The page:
Carlton Morris (R-Kalamazoo)
would probably be thrown out by
the state Supreme Court. Morris
suggests that the constitutional
convention plan of 38 districts bas-
ed on an 80 per cent population
factor and a 20 per cent area fac-
tor be adopted. Practically, this
neans that Wayne, Oakland, Ma-
comb and Genesee Counties would
gr t one additional seat with all
*1her districts remaining the same
However, the Morris plan fails
to meet/ the court definition of
fair apportionment-no district
shall be more than twice the size
of any other district. Although the
largest district would be cut i to
345,000 constituents, the smalles
would still have approximately
60,000-a ratio of five to one and
INSIDE the court's limits is the
gerrymander proposed by Speaker
of the House Don R. Pears. (R-
Buchanan). The 32 districts of
the Pears plan range from 177,000
to 346,000-barely inside the two
to one ratio, but all the urban
districts are approximately 330;000
and the rural districts 215,000,
continuing the inequity.
The plan is designed to maxi-
mize Republican control of the
Senate. Besides retaining the over-
ly large Detroit area districts,
Pears separates Democratic Flint
from Genesee County and urban
Grand Rapids from Kent County
and gives them separate seats.
Further, the plan neatly knocks
off two moderates by pitting mod-
erate Sen. Stanley G. Thayer (R-
Ann Arbor) against sometinje-
moderate Sen. Haskell Nichols (R-
Jackson) and moderate Sen. Fred-
erick Hilbert (R-Wayland) against
conservative Sen. Clyde Geerlings
REP. JOSEPH GILLIS' (D-
Detroit) plan is pure matheratics.
Finding that the median popula-
tion for 32 senatorial districts is
244,000, Gillis attempts to place as
many districts on that median
without violating the county line
limitation. Four districts would be
added to Wayne County, two to
Oakland and one to Macomb. The
Upiger Peninsula would lose one
and one half districts and Gen-
esee and Kent counties, losing one
seat each, would become the larg-
est senatorial districts at approx-
imately 370,000 each.
The Gillis plan is probably the
plan closest in line with the Su-
preme. Court decision. Following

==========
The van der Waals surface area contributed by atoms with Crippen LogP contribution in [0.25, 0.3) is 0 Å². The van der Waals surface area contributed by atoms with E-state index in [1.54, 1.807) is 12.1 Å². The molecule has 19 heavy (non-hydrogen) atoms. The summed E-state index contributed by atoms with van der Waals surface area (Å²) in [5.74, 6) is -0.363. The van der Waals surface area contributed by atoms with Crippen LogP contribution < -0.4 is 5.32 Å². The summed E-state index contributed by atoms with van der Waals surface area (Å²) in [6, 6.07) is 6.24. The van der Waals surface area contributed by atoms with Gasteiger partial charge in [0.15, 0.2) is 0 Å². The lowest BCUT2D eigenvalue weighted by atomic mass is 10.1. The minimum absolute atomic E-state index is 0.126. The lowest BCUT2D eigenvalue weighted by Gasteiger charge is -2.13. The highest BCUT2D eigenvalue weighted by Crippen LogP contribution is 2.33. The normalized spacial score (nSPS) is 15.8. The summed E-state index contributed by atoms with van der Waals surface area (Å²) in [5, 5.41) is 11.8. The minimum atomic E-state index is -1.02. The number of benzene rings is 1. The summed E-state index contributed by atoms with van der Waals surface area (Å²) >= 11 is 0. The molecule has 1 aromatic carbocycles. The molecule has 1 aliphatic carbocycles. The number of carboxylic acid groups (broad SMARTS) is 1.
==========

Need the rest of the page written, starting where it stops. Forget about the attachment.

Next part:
population mathematics, Gillis'
districting would range from ap-
proximately 200,000 to 370,000.
* * *
THE PLAN of Sen. Farrell Rob-
erts (R-Pontiac) is deliberately
absurd. It would unite Oakland,
already the largest district in the
state, with Washtenaw County
creating an approximately 800,-
000 constituent district. Otherwise,
it would reduce Upper Peninsula
districts to one and one half.
Roberts' intent was to get a bill
on the record for use next week if
United States Supreme Court Jus-
tice Potter Stewart denies the ap-
peal of three Republican senators.
The bill would have already passed
the five-day required waiting per-
iod and is so unsatisfactory that
it requires amendment and hope-
fully the necesary thinking that
goes along with this process.
The last and best plan avail-
able to legislators comes from Con-
Con delegate William Hanna and
from the state's Young Democrats
-abolish the Senate.
Senate Districts: How shall the jigsaw puzzle
LETTERS TO THE EDITOR:
Attacks Editorial Tantrum'
To the Editor:
MR. MICHAEL HARRAH, who is
not remarkably reasonable at
his best, finally renders his efforts
more- than merely curious. Cer-
tainly the position with which he
is usually identified needs and
deserves a spokesman if we are
to have useful political discus-
sion in The Daily.-
Even as an irritant, or perhaps,
mostly as an irritant, he has his"
One wonders, though, what even
the most sympathetic of his read-
ers can find of sense or solace in
this latest tantrum, Friday, on
the Supreme Court's Senate ap-
portionment decision? The line he
takes (claiming the Court has
"no right to violate the apportion-
ment of $he State Senate") is
* * *
But it is his unmeasured lan-
guage, far outside the bounds of
useful controversy, that reveals
an appalling contempt for legiti-
mate government as well as a
startling insensitivity to proper
discourse. He calls the Justices of
the majority "Four Stooges" of
labor and the Democratic Party.
Limited vocabulary or intent?
-Leo F. McNamara
THE ACTION he advocate
("the Legisiature . . . must direr
the county clerks and the stat
board of canvassers to ignore th
Supreme Court decision") is ir
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- To the Editor:
FOREIGN STUDENTS through-
out the world are their coun-
try's ambassadors. They are sent,
not only to learn academics, but
to be their country's representa-
tives to the world. In some cases
they are responsible for perpetuat-
ing the party line. In many in-
stances, they are trained in pro-
paganda before they leave home.
Unfortunately, they have not
learned the subtle art of propa-
ganda; they have not learned to
adapt themselves to situations they
find in their host countries; they
have not learned that there is
more than one side to every story;
they have not learned that in some
countries there is a policy of fair
comment, and criticism.
National pride is a very hon-
orable thing and patriotism is not
to be scorned at. On the other
hand, there also exists the in-
tellectual approach to politics and
there are times when the extreme
chauvinism of foreigners should
be abandoned in favor of this
There are those who do not
examine words, but just their
source; there are those who use
every opportunity they get to play
"my country right or wrong."
There are people on this cam-
pus who are their country's am-
bassadors. They should learn what
the word diplomacy means.
-Lee Wetherhorn, '62
To the Editor: -
ROBERT SELWA'S editorial of
July 14 is in all likelihood the